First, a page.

Further details on government plans to introduce a two-week quarantine period for people arriving in the UK are expected soon.

So what do we know so far?

Any passengers arriving in the UK by plane, ferry or train will have to provide an address where they will remain for two weeks.

The idea is to reduce the spread of coronavirus by minimising the contact international travellers have with other people when they first arrive.

The government has not given a starting date, but has said it wants the measures introduced “as soon as possible”.

On arrival, travellers will need to provide UK Border Force officials with an address where they will self-isolate. Otherwise, accommodation will be arranged by the government.

People travelling from the Republic of Ireland will not need to self-isolate.

Initially, it was suggested travellers from France were also exempt. However, the government later insisted the quarantine measures will also apply to them.

Transport Secretary Grant Shapps has said “air bridges” could be introduced. This would be an arrangement where travellers from countries with low coronavirus levels could be exempt from quarantine.

Speaking to the BBC, Greece’s tourism minister called for his country – which has not been badly affected – to be among them.

It is also expected that delivery workers, like lorry drivers, will not have to enter quarantine.

UK airlines fear the measures will have a devastating impact on their industry and the wider economy.

Michael O’Leary, chief executive of Ryanair, has said the policy had “no credibility” and has predicted it will be gone by June.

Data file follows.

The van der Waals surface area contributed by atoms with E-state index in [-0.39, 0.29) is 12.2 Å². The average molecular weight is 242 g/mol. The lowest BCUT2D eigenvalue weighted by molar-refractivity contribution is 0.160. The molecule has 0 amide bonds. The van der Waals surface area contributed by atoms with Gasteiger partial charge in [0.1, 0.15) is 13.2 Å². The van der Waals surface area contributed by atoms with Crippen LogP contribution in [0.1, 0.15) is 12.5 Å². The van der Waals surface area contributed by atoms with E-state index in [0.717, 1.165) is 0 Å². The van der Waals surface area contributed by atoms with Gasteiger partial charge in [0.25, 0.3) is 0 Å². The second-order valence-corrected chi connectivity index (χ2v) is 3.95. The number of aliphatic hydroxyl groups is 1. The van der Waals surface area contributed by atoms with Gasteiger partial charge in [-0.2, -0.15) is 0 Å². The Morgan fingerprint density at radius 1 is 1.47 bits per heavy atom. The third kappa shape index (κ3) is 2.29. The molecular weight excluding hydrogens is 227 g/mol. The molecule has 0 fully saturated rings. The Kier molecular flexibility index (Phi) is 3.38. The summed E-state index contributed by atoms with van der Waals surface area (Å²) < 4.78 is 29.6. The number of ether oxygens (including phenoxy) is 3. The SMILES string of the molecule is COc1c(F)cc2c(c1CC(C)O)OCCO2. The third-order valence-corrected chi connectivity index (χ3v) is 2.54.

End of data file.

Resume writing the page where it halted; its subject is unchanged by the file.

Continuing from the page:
And Airlines UK, which represents various airlines, said quarantine “would effectively kill off air travel”.

The British Ports Association, which represents ferry companies, has also spoken out against the measures – calling them “overzealous”.

The government guidance says all flight passengers should remain at least 2m (6ft) apart from other people wherever possible and consider wearing a face covering.

People travelling through Manchester, Stansted and East Midlands airports have already been told to cover their faces and wear gloves.

EasyJet has said it plans to keep the middle seats on planes empty for a time. Emirates and the US airline Delta have announced similar plans.

However, the International Air Transport Association, which represents global airlines, says leaving the middle seat empty would not improve passenger safety. It also says most airlines would not have made money last year if a third of the seats had been removed.

Some temperature screening trials will also be conducted at Stansted. Heathrow, one of the world’s busiest airports, is already trialling large-scale temperature checks.

Air France says passengers will be temperature-checked before flying. The carrier has also made face masks compulsory – similar to several US airlines.

The government recommends international travel only when absolutely necessary and nobody should travel if they display any coronavirus symptoms.

Since that advice was issued, far fewer people have been flying. For example, between 16 and 22 April, the number of air passengers coming into the UK was 99% lower than the same period in 2019.

Ryanair, for example, carried 40,000 passengers in April – down from 13.5 million in the same month last year. It expects passenger numbers to halve in the current financial year.

However, the airline still plans to reintroduce 40% of its flights from 1 July, subject to travel restrictions being lifted and safety measures being brought in at airports.

British Airways is reviewing its plans to run 50% of its schedule from July, because of new quarantine rules.

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